Reporting of ethical approval and informed consent in clinical research published in leading nursing journals: a retrospective observational study

Reporting of ethical approval and informed consent in clinical research published in leading nursing journals: a retrospective observational study
Research Article
Yanni Wu, Michelle Howarth, Chunlan Zhou, Mingyu Hu, Weilian Cong
BMC Medical Ethics, 5 December 2019; 20(94) 
Open Access
Abstract
Background
Ethical considerations play a prominent role in the protection of human subjects in clinical research. To date the disclosure of ethical protection in clinical research published in the international nursing journals has not been explored. Our research objective was to investigate the reporting of ethical approval and informed consent in clinical research published in leading international nursing journals.
Methods
This is a retrospective observational study. All clinical research published in the five leading international nursing journals from the SCI Journal Citation Reports between 2015 and 2017 were retrieved to evaluate for evidence of ethical review.
Results
A total of 2041 citations have been identified from the contents of all the five leading nursing journals that were published between 2015 and 2017. Out of these, 1284 clinical studies have been included and text relating to ethical review has been extracted. From these, most of prospective clinical studies (87.5%) discussed informed consent. Only half of those (52.9%) reported that written informed consent had been obtained; few (3.6%) reported oral consent, and few (6.8%) used other methods such as online consent or completion and return of data collection (such as surveys) to denote assent. Notably, 36.2% of those did not describe the method used to obtain informed consent and merely described that “consent was obtained from participants or participants agreed to join in the research”. Furthermore, whilst most of clinical studies (93.7%) mentioned ethical approval; 92.5% of those stated the name of ethical committee and interestingly, only 37.1% of those mentioned the ethical approval reference. The rates of reporting ethical approval were different between different study type, country, and whether financial support was received (all P < 0.05).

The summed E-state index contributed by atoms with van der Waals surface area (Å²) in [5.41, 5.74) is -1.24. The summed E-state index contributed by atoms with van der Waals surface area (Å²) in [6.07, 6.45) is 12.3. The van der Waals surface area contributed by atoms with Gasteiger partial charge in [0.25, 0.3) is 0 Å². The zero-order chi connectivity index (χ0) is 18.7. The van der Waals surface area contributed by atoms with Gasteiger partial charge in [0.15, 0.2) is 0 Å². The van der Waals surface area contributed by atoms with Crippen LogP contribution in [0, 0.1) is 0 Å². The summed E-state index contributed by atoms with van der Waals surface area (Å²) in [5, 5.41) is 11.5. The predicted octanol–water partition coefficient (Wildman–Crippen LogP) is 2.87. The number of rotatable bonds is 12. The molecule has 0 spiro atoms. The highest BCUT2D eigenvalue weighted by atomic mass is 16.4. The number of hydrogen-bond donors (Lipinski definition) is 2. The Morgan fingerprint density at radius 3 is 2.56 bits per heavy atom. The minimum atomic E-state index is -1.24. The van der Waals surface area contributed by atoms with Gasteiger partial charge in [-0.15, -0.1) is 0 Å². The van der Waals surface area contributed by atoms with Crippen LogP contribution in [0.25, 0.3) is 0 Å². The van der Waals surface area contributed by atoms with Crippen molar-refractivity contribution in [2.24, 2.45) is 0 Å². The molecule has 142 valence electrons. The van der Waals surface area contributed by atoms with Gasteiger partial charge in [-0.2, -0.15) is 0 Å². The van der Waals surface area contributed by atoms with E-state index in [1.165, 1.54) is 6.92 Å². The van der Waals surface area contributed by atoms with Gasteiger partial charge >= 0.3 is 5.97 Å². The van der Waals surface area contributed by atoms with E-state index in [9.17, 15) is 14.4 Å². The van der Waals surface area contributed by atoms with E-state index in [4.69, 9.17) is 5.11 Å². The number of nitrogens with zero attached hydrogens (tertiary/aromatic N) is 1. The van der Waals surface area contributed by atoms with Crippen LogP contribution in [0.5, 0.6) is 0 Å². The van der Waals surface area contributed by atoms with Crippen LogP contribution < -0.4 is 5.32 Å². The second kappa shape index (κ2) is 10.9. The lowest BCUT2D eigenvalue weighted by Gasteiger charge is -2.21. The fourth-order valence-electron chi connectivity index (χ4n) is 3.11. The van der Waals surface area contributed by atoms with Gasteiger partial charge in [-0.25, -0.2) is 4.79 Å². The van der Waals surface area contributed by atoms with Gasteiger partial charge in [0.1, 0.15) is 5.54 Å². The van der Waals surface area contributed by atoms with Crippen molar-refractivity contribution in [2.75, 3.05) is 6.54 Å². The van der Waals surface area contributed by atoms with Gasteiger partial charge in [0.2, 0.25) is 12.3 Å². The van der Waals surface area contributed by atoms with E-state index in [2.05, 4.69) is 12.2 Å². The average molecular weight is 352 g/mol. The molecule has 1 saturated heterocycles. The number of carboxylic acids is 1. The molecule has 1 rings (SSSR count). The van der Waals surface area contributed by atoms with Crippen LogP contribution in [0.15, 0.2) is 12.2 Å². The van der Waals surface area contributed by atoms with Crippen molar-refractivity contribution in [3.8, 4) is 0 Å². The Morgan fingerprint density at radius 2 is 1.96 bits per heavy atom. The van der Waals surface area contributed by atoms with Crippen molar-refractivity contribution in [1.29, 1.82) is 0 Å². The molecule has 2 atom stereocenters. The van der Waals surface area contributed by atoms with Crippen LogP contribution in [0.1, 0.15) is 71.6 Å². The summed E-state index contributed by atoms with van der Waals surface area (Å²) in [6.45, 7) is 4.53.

Conclusion
The reporting of ethics in leading international nursing journals demonstrates progress, but improvement of the transparency and the standard of ethical reporting in nursing clinical research is required.

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